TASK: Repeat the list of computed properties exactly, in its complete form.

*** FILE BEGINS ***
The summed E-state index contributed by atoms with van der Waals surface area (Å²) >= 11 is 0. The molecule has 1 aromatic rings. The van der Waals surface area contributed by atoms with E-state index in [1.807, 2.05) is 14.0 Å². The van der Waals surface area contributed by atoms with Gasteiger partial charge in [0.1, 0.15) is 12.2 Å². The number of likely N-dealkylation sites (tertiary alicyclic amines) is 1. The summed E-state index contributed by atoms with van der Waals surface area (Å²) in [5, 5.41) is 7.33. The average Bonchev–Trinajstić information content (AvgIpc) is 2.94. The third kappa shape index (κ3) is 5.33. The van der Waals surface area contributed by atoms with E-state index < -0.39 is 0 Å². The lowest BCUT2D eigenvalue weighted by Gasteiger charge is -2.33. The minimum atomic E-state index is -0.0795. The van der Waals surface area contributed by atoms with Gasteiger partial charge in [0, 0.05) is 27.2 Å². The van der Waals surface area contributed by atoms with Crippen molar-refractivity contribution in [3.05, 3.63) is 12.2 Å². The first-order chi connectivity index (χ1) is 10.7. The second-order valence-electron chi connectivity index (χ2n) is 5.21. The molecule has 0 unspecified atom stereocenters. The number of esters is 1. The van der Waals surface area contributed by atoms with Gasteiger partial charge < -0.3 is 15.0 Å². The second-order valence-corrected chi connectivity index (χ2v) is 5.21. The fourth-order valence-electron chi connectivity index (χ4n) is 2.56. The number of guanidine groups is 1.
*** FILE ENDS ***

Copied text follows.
The summed E-state index contributed by atoms with van der Waals surface area (Å²) >= 11 is 0. The molecule has 1 aromatic rings. The van der Waals surface area contributed by atoms with E-state index in [1.807, 2.05) is 14.0 Å². The van der Waals surface area contributed by atoms with Gasteiger partial charge in [0.1, 0.15) is 12.2 Å². The number of likely N-dealkylation sites (tertiary alicyclic amines) is 1. The summed E-state index contributed by atoms with van der Waals surface area (Å²) in [5, 5.41) is 7.33. The average Bonchev–Trinajstić information content (AvgIpc) is 2.94. The third kappa shape index (κ3) is 5.33. The van der Waals surface area contributed by atoms with E-state index < -0.39 is 0 Å². The lowest BCUT2D eigenvalue weighted by Gasteiger charge is -2.33. The minimum atomic E-state index is -0.0795. The van der Waals surface area contributed by atoms with Gasteiger partial charge in [0, 0.05) is 27.2 Å². The van der Waals surface area contributed by atoms with Crippen molar-refractivity contribution in [3.05, 3.63) is 12.2 Å². The first-order chi connectivity index (χ1) is 10.7. The second-order valence-electron chi connectivity index (χ2n) is 5.21. The molecule has 0 unspecified atom stereocenters. The number of esters is 1. The van der Waals surface area contributed by atoms with Gasteiger partial charge < -0.3 is 15.0 Å². The second-order valence-corrected chi connectivity index (χ2v) is 5.21. The fourth-order valence-electron chi connectivity index (χ4n) is 2.56. The number of guanidine groups is 1.